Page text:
KHVPF Insight

Sobering Facts About Pre-Employment Drug Screens

Since Michigan legalized the recreational use of marijuana, and the use of marijuana has become highly politicized and heavily debated, more employers are questioning whether they should become more lenient with their drug policies. Employers of course need to make informed decisions based on their business’s requirements.

In making these decisions, employers should consider studies reported by the National Institute on Drug Abuse, which found that individuals who use marijuana daily may function at a reduced intellectual level most or all of the time. A study performed on postal workers determined that employees who tested positive for THC metabolites on pre-employment tests were 55% more likely to have industrial accidents, 85% more likely to be injured on the job, and 75% more likely to be absent compared to those who tested negative.

Michigan permits drug testing as a precondition to employment. Recently, the Michigan Court of Appeals rejected a plaintiff ’s claim that an offer of employment had been unlawfully rescinded after she tested positive for marijuana on a pre-employment screening — not-withstanding that she was a medical marijuana card-holder. In Eplee v. City of Lansing, plaintiff Angela Eplee was conditionally offered a job with the Lansing Board of Water and Light — provided she passed a drug test. The Board withdrew its offer after Eplee tested positive for THC even though it knew she had a medical marijuana license, which she had disclosed in the hiring process. Eplee claimed that the Michigan Medical Marihuana Act (MMMA) prohibited the Board—“a business or occupational or professional licensing board or bureau” under the statute—from denying her any right or privilege, including civil penalty or disciplinary action, based on her medical use of marijuana.

Without any discovery, the Board moved for summary dismissal of her lawsuit. Relying on the plain language of the statute, the court found that it did not provide a cause of action in these circumstances. The court explained that the relevant section of the MMMA is “an immunity provision; it does not create affirmative rights”; and distinguished the court’s 2014 ruling in Brasaka v. Challenge Mfg. Co.—which found the denial of unemployment benefits to be a “penalty” in violation of the MMMA—because, unlike unemployment benefits, employment is not a legal right.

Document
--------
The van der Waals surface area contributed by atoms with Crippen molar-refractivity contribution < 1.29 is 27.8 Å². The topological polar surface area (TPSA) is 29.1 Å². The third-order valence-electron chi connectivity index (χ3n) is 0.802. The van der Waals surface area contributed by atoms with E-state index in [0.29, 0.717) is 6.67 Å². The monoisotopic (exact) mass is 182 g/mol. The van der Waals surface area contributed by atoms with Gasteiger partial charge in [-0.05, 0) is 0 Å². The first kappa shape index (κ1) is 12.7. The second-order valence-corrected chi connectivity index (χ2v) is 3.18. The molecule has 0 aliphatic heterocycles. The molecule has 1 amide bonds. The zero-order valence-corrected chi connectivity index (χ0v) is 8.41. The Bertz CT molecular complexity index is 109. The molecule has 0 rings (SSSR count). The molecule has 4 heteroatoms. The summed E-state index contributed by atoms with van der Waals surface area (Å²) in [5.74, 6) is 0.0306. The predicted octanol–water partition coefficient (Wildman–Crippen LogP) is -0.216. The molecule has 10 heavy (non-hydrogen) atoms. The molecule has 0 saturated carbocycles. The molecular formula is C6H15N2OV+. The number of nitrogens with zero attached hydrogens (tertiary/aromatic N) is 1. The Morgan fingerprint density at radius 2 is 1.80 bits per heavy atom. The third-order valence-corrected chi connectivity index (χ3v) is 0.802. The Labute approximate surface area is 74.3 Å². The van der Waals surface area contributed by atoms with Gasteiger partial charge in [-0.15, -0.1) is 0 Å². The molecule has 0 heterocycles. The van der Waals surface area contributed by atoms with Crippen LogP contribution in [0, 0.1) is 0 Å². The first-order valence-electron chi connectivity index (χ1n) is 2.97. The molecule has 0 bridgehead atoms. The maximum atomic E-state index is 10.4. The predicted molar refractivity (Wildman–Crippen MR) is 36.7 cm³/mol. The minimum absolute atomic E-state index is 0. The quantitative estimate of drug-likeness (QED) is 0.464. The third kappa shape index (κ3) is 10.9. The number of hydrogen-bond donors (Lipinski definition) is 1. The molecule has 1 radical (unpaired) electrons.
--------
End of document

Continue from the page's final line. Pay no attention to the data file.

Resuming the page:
California, Colorado, Montana, New Jersey, New Mexico, Oregon, Washington, Florida, and Ohio also have medical marijuana statutes like Michigan’s and allow employers to terminate employees or rescind offers of employment for a positive test. However, this is not the case in Arizona, Arkansas, Connecticut, Dela-ware, Illinois, Maine, Minnesota, Oklahoma, Pennsylvania, Rhode Island, and West Virginia, where adverse action against employees with medical marijuana licenses solely for testing positive for marijuana is statutorily prohibited. In New York City, employers will be prohibited under a new ordinance from conducting mandatory pre-employment drug screening.

Although Michigan law allows employers to seek a drug free workforce, it has been increasingly difficult for employers to find employees who are not lighting up off duty. According to Quest Diagnostics Inc, the largest U.S. drug testing lab, employee or potential employee positive marijuana drug test results in Michigan have increased from 1.9% in 2008 to 3.3% in 2013, after recreational marijuana use was legalized. In Colorado, where recreational use of marijuana has been legal since 2015, employers in the construction industry have had to recruit new hires from out of state to maintain a drug-free workforce.

With low unemployment and a shrinking talent pool, employers may choose to look the other way when it comes to pre-employment drug screens for marijuana. Some employers are doing just that—i.e., removing marijuana from pre-screening drug tests—but it is only a small number of companies according to Quest Diagnostics. Approximately 99% of general workforce drug testing still includes marijuana.

Sarah L. Nirenberg
Summer 2019